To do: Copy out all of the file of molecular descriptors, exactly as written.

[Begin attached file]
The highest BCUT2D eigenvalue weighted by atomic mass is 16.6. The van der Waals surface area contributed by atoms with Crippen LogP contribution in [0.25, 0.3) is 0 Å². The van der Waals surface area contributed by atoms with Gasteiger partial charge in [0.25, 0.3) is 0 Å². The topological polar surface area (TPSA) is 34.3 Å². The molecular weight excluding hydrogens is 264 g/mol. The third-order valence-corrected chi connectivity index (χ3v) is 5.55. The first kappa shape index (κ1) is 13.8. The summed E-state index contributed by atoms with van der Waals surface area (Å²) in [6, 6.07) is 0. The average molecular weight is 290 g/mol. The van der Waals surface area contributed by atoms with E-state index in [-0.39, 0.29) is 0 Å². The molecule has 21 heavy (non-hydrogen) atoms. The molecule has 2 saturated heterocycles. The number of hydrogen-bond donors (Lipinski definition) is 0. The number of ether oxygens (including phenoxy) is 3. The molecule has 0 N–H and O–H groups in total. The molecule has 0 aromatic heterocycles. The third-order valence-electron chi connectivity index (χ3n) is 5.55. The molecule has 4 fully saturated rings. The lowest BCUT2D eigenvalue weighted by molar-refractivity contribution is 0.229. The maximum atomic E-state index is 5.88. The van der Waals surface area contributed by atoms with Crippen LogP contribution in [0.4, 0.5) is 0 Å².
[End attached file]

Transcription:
The highest BCUT2D eigenvalue weighted by atomic mass is 16.6. The van der Waals surface area contributed by atoms with Crippen LogP contribution in [0.25, 0.3) is 0 Å². The van der Waals surface area contributed by atoms with Gasteiger partial charge in [0.25, 0.3) is 0 Å². The topological polar surface area (TPSA) is 34.3 Å². The molecular weight excluding hydrogens is 264 g/mol. The third-order valence-corrected chi connectivity index (χ3v) is 5.55. The first kappa shape index (κ1) is 13.8. The summed E-state index contributed by atoms with van der Waals surface area (Å²) in [6, 6.07) is 0. The average molecular weight is 290 g/mol. The van der Waals surface area contributed by atoms with E-state index in [-0.39, 0.29) is 0 Å². The molecule has 21 heavy (non-hydrogen) atoms. The molecule has 2 saturated heterocycles. The number of hydrogen-bond donors (Lipinski definition) is 0. The number of ether oxygens (including phenoxy) is 3. The molecule has 0 N–H and O–H groups in total. The molecule has 0 aromatic heterocycles. The third-order valence-electron chi connectivity index (χ3n) is 5.55. The molecule has 4 fully saturated rings. The lowest BCUT2D eigenvalue weighted by molar-refractivity contribution is 0.229. The maximum atomic E-state index is 5.88. The van der Waals surface area contributed by atoms with Crippen LogP contribution in [0.4, 0.5) is 0 Å².